Now, research led by Caltech biologists has shown that a wide range of nematodes communicate using a recently discovered class of chemical cues.
Previous research by several members of this team had recently shown that a much-studied nematode, Caenorhabditis elegans, uses certain chemical signals to trade data. What was unknown was whether other worms of the same phylum "talk" to one another in similar ways.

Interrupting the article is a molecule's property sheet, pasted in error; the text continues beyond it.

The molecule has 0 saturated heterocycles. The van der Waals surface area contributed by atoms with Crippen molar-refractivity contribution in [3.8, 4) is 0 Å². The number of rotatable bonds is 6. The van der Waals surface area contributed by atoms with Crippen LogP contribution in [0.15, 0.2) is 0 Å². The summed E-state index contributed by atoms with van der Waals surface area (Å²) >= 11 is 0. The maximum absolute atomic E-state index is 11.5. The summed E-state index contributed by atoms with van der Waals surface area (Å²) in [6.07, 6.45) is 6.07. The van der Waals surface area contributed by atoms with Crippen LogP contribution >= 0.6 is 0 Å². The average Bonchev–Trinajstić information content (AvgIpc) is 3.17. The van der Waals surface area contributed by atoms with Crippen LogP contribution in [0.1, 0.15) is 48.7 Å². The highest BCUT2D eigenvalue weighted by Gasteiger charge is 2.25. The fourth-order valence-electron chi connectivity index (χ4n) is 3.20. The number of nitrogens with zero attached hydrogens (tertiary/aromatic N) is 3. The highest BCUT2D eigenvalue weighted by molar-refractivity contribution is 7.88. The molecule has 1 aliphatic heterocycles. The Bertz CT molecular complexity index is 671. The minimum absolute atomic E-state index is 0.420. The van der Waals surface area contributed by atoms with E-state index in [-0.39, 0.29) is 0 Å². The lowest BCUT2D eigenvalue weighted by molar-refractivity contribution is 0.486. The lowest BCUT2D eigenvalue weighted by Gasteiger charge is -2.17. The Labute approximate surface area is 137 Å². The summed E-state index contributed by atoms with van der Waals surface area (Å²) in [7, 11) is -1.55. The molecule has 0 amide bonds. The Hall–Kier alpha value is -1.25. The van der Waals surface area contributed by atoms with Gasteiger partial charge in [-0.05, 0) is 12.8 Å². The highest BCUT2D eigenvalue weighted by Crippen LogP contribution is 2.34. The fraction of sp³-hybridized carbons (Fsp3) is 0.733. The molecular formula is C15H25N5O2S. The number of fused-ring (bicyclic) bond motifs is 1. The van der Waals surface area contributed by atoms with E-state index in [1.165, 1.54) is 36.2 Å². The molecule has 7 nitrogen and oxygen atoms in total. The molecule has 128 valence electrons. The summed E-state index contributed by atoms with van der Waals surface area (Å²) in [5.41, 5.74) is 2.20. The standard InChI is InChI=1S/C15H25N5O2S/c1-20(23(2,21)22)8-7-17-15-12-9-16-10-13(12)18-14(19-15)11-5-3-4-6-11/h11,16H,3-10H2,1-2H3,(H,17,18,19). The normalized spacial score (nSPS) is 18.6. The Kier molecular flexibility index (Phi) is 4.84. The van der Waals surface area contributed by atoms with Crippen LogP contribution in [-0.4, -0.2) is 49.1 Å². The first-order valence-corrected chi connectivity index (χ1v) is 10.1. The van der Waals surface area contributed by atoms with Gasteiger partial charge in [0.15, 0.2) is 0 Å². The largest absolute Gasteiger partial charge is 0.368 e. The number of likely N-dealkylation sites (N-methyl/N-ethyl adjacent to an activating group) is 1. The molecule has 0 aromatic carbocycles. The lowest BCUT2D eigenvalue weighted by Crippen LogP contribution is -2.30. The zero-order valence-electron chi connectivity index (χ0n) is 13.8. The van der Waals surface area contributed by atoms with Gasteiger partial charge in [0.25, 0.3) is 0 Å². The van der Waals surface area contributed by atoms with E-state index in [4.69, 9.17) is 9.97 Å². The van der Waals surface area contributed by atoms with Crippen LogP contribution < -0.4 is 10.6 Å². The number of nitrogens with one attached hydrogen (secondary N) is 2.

But when the researchers looked at a variety of nematodes, they found the very same types of chemicals being combined and used for communication, says Paul Sternberg, the Thomas Hunt Morgan Professor of Biology at Caltech and senior author on the study. "It really does look like we've stumbled upon the letters or words of a universal nematode language, the syntax of which we don't yet fully understand," he says.